4 sets of 10 dumbell curls at 3 different angles for total of 40 sets

3 sets of 10 straight bar

Shoulder rehab exercises

Saturday & Sunday- off- shoulder rehab exercises

Sorry if this was kind of boring but trying to be thorough. Right now the most important thing to me is to not lose muscle that I’ve gained while not exacerbating my shoulder. It’s tough when I have been lifting so heavy thus far, and I struggle with losing time with rehab. But I keep telling myself to be patient- injury is no joke. I have no separate back and shoulder day at present due to this and simply include the rehab exercises every day for a while.


A Day in the Life of a (Novice )Body Builder- Pt. 2

In Part 1, I gave a basic daily schedule of my training days . This post will focus on my nutrition for gaining muscle mass.

First let me mention that I am not shredding or trying to lose weight at this time. I only re- started weightlifting in June of this year after almost 10 years of barely getting to a gym. My process will be different from someone who has been training steadily for years.  While I do have knowledge and a little experience with the nutrition cycle of a pro body builder, I cannot claim to be any authority on the matter. This is just what I have been doing this time around. It will change drastically if I am going to complete.

Since I haven’t decided with 100 % conviction that I intend to compete, my post here is what I am doing to build muscle with that possibility in the future. However, I will be looking at least 2 years down the road for any attempts in that regard.

For the first few months my only focus was on managing to get enough protein in each day. The goal for most female body builders is 1 gm per kg of body weight per day.  There are some who strive for a bit more, but I find that it is too taxing on the digestive tract and can be difficult on your kidneys and liver. Even at this level, I suffer often from excessive flatulence, bloating and other maladies.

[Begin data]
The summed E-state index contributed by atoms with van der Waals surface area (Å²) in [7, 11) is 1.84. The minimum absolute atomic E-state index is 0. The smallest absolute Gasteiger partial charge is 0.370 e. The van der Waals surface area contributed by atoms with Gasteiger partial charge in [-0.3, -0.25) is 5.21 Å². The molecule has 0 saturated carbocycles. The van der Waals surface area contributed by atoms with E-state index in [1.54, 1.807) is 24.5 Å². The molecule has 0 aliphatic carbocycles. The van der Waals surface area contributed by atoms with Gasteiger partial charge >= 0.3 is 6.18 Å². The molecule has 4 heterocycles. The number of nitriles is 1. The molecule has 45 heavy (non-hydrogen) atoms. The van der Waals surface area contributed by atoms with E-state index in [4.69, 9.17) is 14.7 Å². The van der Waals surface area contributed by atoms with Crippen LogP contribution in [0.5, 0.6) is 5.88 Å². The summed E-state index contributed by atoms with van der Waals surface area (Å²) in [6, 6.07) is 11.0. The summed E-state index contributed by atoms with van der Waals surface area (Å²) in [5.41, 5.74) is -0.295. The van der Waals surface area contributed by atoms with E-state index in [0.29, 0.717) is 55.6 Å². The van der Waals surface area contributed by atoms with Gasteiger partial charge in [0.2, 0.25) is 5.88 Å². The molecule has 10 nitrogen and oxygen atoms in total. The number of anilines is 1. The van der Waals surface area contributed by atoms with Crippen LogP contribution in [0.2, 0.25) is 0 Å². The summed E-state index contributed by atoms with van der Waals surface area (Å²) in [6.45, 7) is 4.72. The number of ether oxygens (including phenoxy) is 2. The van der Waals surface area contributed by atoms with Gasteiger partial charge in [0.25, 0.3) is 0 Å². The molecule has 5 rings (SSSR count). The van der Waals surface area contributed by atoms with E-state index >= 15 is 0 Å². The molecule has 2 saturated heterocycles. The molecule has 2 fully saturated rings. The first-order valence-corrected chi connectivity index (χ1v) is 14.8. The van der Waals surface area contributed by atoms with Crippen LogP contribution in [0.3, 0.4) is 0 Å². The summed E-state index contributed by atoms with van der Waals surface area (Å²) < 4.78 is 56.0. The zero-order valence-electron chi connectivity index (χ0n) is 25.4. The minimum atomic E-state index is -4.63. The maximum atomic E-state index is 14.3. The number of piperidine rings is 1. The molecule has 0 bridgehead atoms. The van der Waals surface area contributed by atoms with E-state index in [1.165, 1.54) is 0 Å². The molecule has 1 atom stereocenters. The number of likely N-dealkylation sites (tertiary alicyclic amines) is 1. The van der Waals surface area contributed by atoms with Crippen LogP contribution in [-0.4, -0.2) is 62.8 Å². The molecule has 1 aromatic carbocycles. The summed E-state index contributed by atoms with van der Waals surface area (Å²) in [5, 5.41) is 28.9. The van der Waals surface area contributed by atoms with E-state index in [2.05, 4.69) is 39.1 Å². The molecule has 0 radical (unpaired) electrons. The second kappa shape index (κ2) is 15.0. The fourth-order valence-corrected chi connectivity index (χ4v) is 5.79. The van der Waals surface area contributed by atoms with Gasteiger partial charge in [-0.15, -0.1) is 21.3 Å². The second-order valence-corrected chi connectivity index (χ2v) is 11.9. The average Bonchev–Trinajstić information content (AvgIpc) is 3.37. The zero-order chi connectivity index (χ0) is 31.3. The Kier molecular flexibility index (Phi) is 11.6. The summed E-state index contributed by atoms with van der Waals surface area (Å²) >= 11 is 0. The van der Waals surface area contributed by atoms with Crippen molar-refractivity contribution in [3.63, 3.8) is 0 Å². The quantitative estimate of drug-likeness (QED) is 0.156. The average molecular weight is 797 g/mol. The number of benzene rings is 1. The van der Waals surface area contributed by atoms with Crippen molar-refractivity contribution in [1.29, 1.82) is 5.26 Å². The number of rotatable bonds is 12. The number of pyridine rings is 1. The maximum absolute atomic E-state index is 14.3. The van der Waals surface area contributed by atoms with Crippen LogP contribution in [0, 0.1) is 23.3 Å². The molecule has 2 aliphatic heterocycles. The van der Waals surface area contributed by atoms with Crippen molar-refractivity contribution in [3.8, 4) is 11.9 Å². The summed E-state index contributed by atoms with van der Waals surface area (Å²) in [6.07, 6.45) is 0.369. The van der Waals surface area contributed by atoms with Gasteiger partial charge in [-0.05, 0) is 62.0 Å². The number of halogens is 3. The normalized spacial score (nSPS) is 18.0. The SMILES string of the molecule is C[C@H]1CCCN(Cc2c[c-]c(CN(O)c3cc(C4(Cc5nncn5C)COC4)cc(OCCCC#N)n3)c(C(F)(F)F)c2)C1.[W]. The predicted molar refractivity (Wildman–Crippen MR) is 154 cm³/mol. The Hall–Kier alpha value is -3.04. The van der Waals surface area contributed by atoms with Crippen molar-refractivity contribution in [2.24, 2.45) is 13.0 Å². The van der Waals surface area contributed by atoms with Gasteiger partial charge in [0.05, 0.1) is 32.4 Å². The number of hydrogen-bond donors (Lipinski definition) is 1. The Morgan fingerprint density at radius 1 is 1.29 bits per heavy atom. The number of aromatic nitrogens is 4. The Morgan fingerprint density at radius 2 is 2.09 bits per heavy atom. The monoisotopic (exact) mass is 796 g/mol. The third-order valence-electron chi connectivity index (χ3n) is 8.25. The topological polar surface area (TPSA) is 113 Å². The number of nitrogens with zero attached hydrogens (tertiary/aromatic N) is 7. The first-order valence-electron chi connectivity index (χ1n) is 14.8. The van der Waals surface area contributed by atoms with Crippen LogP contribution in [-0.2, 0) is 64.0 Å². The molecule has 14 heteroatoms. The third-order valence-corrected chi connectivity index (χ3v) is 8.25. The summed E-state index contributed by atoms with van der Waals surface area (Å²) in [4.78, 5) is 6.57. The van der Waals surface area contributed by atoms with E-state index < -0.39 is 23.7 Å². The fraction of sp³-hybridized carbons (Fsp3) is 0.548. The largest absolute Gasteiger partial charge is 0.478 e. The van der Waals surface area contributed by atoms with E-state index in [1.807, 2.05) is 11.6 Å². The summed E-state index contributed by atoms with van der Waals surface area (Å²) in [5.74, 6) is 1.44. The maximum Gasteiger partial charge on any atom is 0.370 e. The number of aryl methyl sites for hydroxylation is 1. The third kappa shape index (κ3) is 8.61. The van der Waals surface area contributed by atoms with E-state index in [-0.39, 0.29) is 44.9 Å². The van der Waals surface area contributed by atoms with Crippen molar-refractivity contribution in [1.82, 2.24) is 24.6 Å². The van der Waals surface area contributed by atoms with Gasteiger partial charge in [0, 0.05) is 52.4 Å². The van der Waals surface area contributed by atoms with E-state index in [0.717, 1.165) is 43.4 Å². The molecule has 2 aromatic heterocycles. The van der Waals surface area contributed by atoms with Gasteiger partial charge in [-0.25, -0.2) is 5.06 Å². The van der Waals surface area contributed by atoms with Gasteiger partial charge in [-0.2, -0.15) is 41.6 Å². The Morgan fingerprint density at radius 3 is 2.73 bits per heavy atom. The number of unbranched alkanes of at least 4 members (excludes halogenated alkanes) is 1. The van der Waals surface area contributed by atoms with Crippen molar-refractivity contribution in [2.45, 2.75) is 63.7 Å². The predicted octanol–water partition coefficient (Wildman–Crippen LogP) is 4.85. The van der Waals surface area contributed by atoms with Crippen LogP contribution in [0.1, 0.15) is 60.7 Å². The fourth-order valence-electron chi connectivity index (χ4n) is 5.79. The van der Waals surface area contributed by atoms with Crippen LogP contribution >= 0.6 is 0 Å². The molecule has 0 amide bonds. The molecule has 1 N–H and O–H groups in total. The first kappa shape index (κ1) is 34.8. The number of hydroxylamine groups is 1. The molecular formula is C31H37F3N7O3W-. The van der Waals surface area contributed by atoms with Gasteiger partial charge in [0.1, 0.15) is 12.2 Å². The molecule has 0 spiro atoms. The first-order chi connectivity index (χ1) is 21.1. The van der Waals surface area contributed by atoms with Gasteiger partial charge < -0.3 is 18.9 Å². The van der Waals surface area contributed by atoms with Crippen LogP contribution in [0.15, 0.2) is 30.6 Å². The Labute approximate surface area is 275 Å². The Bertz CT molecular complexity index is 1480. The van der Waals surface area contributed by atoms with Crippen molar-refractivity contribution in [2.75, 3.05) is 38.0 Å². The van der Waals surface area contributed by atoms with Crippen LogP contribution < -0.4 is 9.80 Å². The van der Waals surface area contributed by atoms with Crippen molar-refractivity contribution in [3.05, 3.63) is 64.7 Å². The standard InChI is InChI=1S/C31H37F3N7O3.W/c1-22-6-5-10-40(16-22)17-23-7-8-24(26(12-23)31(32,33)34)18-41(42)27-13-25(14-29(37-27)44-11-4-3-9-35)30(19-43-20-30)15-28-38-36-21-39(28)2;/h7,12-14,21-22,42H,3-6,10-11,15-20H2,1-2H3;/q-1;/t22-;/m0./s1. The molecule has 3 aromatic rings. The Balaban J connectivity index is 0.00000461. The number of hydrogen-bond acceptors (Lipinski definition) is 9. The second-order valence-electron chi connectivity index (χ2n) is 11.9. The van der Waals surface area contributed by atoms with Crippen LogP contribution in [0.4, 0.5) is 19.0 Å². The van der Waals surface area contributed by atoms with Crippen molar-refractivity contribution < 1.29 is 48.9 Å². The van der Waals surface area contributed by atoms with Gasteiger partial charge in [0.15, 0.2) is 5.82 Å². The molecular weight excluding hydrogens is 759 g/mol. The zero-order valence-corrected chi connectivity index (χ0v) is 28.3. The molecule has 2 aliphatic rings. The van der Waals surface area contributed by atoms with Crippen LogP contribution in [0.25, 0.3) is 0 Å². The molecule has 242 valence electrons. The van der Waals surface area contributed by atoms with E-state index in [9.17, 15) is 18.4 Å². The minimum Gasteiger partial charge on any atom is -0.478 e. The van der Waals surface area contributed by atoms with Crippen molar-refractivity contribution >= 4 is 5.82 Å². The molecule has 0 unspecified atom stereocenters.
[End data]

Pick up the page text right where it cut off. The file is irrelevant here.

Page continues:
Overall, it depends on how much energy you will be burning. Your body will not process excess protein on a regular, ongoing basis if you are barely spending 45 minutes lifting light to moderate weights a few times a week. I recommend this ONLY if you are trying to gain muscle mass. If your goal is only to build a little muscle and maintain it, to tone up or get in shape, lose weight or to increase your energy for cardio – this is not for you. You would do well to research the requirements for your goals specifically.

I currently weigh between 125-128lbs at 5’ 2”. My daily intake is as follows ( on average):

 90-120 gms protein

300-350 gms carbohydrates

100-150 gms fat

For me, this is an average calculated over a period of 6 weeks. If you have read my post about the ABC diet you will understand that I cycle my macros every 2 weeks in a fashion meant to trick my metabolism.. However THIS is what is recommended for my height , age and activity level according to online averages:

PROTEIN: 169 g per day (677 calories)
CARBS: 226 g per day (903 calories)
FATS: 75 g per day (677 calories)

Courtesy of bodybuilding.com

So, as you can see, I am not perfect. This is about what I would need to gain lean muscle mass in addition to heavy lifting 3-5 days per week. Right now I am just bulking as best as I can while not turning into a hippo.

Now, as for the specific foods.

I generally prefer chicken or fish as my main source of protein. But I do dabble in turkey burger, beef, eggs and some pork on occasion. The only restriction I place on myself in the meat category is nothing fried, and no more than one serving of pork 2-3 times a week. Beans I can handle on occasion in chili or something but in general this can add to intestinal distress. I was a vegetarian for about 23 years. I cannot imagine being able to do what I do now and eat like that. But there are some who do.

For carbs I prefer veggies- salads and fresh/ frozen. Stay away from anything canned. I also enjoy oatmeal in many forms but not a fan of rice. I love corn and potatoes but try to limit 2 times a week. Breads are my kryptonite and I try to go 2 weeks without them, followed by 2 weeks with them but kept to a minimum of once per day.

Fats. Oh my. I do indulge in ice cream twice a week and I tend to use butter or margarine in most of my veggie portions. If I have flax or sunflower oil, I will use them but most often I use olive oil. And I love avocadoes- who doesn’t?

Snacks, treats, and indulges: the aforementioned ice cream, chocolate, corn chips, pork rinds with sour cream, protein bars, Greek yogurt with added goodies, and an occasional cookie.

My diet is not that strict overall. I basically gauge myself based on the scale #’s once a week, how my clothes are fitting, what I think I look like in the mirror and, most especially- how I feel. When I say that last bit, I mean energetic or fatigued. What I do NOT mean is whether I am depressed, anxious, happy , sad , etc. Emotional eating is a dangerous road to travel.